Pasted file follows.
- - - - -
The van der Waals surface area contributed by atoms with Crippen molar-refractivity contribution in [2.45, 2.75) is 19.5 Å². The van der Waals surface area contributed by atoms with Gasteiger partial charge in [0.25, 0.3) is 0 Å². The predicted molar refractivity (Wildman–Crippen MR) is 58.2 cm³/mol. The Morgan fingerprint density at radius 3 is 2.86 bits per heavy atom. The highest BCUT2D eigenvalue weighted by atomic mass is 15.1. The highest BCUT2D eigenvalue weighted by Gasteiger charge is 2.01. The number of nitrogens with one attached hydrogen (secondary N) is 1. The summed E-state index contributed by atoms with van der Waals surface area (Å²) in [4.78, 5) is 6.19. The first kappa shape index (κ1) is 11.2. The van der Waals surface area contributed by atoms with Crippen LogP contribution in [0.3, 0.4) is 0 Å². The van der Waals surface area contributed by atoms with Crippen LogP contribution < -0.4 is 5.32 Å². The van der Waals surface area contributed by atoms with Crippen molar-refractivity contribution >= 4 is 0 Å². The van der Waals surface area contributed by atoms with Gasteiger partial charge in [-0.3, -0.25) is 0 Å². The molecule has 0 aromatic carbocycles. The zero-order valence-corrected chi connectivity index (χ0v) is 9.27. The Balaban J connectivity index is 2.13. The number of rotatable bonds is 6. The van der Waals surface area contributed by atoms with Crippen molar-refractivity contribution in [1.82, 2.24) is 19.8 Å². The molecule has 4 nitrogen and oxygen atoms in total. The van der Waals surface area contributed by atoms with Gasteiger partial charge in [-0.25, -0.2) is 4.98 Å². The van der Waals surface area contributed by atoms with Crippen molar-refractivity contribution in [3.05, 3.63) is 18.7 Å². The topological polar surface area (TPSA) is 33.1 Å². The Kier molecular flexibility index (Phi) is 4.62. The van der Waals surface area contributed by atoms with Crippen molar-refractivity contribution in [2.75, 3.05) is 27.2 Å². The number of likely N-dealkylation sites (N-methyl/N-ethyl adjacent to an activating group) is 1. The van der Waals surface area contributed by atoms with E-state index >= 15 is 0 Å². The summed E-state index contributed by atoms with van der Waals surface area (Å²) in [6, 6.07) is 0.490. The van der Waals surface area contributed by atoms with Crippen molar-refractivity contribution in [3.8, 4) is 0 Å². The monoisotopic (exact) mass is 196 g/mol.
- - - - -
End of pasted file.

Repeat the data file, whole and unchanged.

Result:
The van der Waals surface area contributed by atoms with Crippen molar-refractivity contribution in [2.45, 2.75) is 19.5 Å². The van der Waals surface area contributed by atoms with Gasteiger partial charge in [0.25, 0.3) is 0 Å². The predicted molar refractivity (Wildman–Crippen MR) is 58.2 cm³/mol. The Morgan fingerprint density at radius 3 is 2.86 bits per heavy atom. The highest BCUT2D eigenvalue weighted by atomic mass is 15.1. The highest BCUT2D eigenvalue weighted by Gasteiger charge is 2.01. The number of nitrogens with one attached hydrogen (secondary N) is 1. The summed E-state index contributed by atoms with van der Waals surface area (Å²) in [4.78, 5) is 6.19. The first kappa shape index (κ1) is 11.2. The van der Waals surface area contributed by atoms with Crippen LogP contribution in [0.3, 0.4) is 0 Å². The van der Waals surface area contributed by atoms with Crippen LogP contribution < -0.4 is 5.32 Å². The van der Waals surface area contributed by atoms with Crippen molar-refractivity contribution >= 4 is 0 Å². The van der Waals surface area contributed by atoms with Gasteiger partial charge in [-0.3, -0.25) is 0 Å². The molecule has 0 aromatic carbocycles. The zero-order valence-corrected chi connectivity index (χ0v) is 9.27. The Balaban J connectivity index is 2.13. The number of rotatable bonds is 6. The van der Waals surface area contributed by atoms with Crippen molar-refractivity contribution in [1.82, 2.24) is 19.8 Å². The molecule has 4 nitrogen and oxygen atoms in total. The van der Waals surface area contributed by atoms with Gasteiger partial charge in [-0.25, -0.2) is 4.98 Å². The van der Waals surface area contributed by atoms with Crippen molar-refractivity contribution in [3.05, 3.63) is 18.7 Å². The topological polar surface area (TPSA) is 33.1 Å². The Kier molecular flexibility index (Phi) is 4.62. The van der Waals surface area contributed by atoms with Crippen molar-refractivity contribution in [2.75, 3.05) is 27.2 Å². The number of likely N-dealkylation sites (N-methyl/N-ethyl adjacent to an activating group) is 1. The van der Waals surface area contributed by atoms with E-state index >= 15 is 0 Å². The summed E-state index contributed by atoms with van der Waals surface area (Å²) in [6, 6.07) is 0.490. The van der Waals surface area contributed by atoms with Crippen molar-refractivity contribution in [3.8, 4) is 0 Å². The monoisotopic (exact) mass is 196 g/mol.